RS and Quincy think differently. We are committed to publishing alternative perspectives on contemporary U.S. foreign policy, grounded in serious scholarship and a realistic understanding of the forces that shape state behavior and global outcomes. RS represents no special interests or political party but exists to give a platform for a wider range of discussion even when consensus remains elusive. Policymakers, pundits, and the public need to know that there are alternatives and be encouraged to weigh the pros and cons carefully. Open and honest debate makes it more likely that we will choose the right approach and makes it easier to identify and revise policies that aren’t working as we hoped.

We now face an unprecedented set of global challenges, all of them occurring at once. We need ideas and approaches that are informed by past experience but are not mired in outdated conventional wisdoms. Responsible Statecraft is dedicated to providing these perspectives. Our impact is growing, requiring the new, dynamic platform you see today. I’m proud to be part of their team, and that’s why you should keep reading. Enjoy!

Analysis | QiOSK
Finlandize Ukraine
File:Finland and Ukraine flags 20220613.jpg - Wikipedia

Finlandize Ukraine

Europe

The Russian conquest of Avdiivka is unlikely to alter the war’s basic realities. Although delays in the delivery of aid to Ukraine have raised Russian hopes, no meaningful changes on the battlefield are near. The Russians cannot drive to Kyiv; the Ukrainians cannot eject the invaders.

The first phase of the war in Ukraine is drawing to a close. Both sides are coming closer to acknowledging what has been clear to the rest of the world for quite some time: the current stalemate is unlikely to be broken in any significant way. This round of the war is going to end more-or-less along the current front lines.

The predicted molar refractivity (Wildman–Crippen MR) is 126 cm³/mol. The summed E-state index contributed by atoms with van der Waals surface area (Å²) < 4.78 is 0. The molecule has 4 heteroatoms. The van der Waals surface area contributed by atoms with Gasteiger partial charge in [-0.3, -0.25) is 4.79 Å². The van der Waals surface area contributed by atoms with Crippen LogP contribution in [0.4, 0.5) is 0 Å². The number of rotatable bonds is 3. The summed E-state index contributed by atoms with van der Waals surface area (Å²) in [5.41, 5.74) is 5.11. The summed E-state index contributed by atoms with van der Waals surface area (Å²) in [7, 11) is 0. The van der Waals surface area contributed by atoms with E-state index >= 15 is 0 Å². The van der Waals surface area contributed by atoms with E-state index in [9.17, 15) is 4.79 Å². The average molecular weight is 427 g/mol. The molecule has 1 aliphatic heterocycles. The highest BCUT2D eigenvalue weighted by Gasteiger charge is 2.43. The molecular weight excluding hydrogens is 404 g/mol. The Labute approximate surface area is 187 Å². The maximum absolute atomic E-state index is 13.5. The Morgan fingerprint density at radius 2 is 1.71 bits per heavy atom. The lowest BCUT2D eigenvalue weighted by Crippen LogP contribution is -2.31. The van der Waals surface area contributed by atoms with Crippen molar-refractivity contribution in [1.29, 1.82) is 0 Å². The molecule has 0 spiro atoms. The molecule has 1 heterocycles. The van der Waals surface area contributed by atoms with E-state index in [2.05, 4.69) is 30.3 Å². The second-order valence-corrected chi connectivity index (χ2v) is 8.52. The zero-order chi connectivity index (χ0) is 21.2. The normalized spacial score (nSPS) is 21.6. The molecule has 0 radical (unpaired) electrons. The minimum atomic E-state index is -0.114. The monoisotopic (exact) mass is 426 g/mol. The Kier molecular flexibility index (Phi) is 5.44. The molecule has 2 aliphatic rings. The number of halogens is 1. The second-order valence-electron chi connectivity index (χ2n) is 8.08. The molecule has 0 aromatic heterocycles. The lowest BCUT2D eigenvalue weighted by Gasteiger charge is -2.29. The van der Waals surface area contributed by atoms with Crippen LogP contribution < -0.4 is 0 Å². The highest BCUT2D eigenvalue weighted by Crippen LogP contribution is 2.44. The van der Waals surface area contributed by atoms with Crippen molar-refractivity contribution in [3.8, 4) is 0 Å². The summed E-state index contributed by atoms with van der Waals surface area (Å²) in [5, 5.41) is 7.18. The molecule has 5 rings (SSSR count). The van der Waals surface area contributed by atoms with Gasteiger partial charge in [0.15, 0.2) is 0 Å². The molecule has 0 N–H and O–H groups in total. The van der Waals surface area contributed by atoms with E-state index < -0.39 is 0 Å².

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Ukraine's tragedies: A 'good deal' for some war supporters

A Ukrainian serviceman stands at his position in a trench at a front line on the border with Russia, amid Russia's attack on Ukraine, in Sumy region, Ukraine January 20, 2024. REUTERS/Gleb Garanich

Ukraine's tragedies: A 'good deal' for some war supporters

Europe

For a conflict discussed in starkly moralistic terms, the ways the Ukraine war is talked about by its most enthusiastic Western supporters can be remarkably cynical about the human carnage involved.

“Aiding Ukraine, giving the money to Ukraine is the cheapest possible way for the U.S. to enhance its security,” Zanny Minton Beddoes, editor-in-chief of the Economist, recently told the Daily Show’s Jon Stewart. “The fighting is being done by the Ukrainians, they’re the people who are being killed.”

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10 years later: Maidan's missing history

Protestors confront police in Kyiv, Ukraine, as anti-government protests turn violent. (Lena Osokina/ Shutterstock)

10 years later: Maidan's missing history

Europe

The revolutionary violence that swept Kyiv’s Maidan Square on the night of February 21, 2014 unleashed the forces of Ukrainian nationalism and, ultimately, Russian revanchism, and resulted in, among other things, the first full-scale land war in Europe since 1945.

President Volodymyr Zelensky has called the Maidan the “first victory” in Ukraine’s fight for independence from Russia. Yet too often lost in the tributes to Ukraine’s ‘Revolution of Dignity’ are two simple, though ramifying, questions: What was the Maidan really about? And did things have to turn out this way?

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Israel-Gaza Crisis